At the end of last month there was a really interesting Guardian article by Helen Pidd about the various dockless bike-hiring schemes that have recently arrived in the UK, reviewing their different experiences and levels of success (see https://bit.ly/2OClDVg). It mentioned some market entrants: Mobike and Ofo (both from China), Donkeybike (Denmark) and Nextbike (Germany).
It set us thinking about some more general learnings for market entry:
- Understanding market dynamics and market growth – slow, slow, quick, quick, slow? Dockless public bike hire is one of those markets that in certain UK cities has grown rapidly, from absolutely nowhere to something rather confusing due to the various offerings, and which has created extra problems in terms of abandoned bikes, theft and vandalism. It’s always fascinating to watch certain market sectors where people continue to pour in – and raise investment – when, from a consumer point of view, it feels as though it must already have reached capacity and/or the sheer number of offers creates confusion. Standing out, for all the right reasons, is important.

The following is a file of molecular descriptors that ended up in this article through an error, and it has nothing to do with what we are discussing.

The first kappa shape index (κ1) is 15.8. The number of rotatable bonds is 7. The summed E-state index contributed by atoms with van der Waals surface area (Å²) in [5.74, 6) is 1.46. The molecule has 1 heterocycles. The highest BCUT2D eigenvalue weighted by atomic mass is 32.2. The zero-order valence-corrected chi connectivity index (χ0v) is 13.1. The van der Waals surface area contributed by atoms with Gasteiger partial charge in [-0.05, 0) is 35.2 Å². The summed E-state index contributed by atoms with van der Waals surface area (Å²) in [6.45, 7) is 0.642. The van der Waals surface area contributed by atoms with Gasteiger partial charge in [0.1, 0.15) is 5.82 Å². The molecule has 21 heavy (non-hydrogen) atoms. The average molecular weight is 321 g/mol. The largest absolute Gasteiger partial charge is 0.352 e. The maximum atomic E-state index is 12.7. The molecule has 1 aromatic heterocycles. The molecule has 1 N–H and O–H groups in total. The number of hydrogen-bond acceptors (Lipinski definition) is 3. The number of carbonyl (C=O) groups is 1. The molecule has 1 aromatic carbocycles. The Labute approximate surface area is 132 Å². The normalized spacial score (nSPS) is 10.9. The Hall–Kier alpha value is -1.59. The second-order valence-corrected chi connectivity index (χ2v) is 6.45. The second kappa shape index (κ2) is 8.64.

- Understanding cultural differences. The article points up the differences between cultural attitudes: in Singapore Mobike experienced virtually no instances of missing or stolen bikes compared to the UK, while Nextbike’s German parent company were reportedly shocked by the “generic levels of vandalism and theft in the UK”. We always acknowledge that good research is crucial, but sometimes the depth or very specific nature of the information needed is not that clear looking from the outside in – or because there is no precedent for how different nations will react to products, the problem was never even considered.
- The need for community engagement. Whenever you have an academic (the article quotes Manchester Metropolitan University) brought in to comment on your market, you know you have arrived, or caused a problem. The need to understand and engage with specific communities is paramount. There have been plenty of market entry failures across many different sectors. I have often had businesses tell me they were absolutely convinced that their offering was just what the locals needed and were surprised by the hostility or apathy they experienced.
If you’re thinking about UK market entry, we’d recommend you read the article and consider if and how the issues it raises relate to your own plans.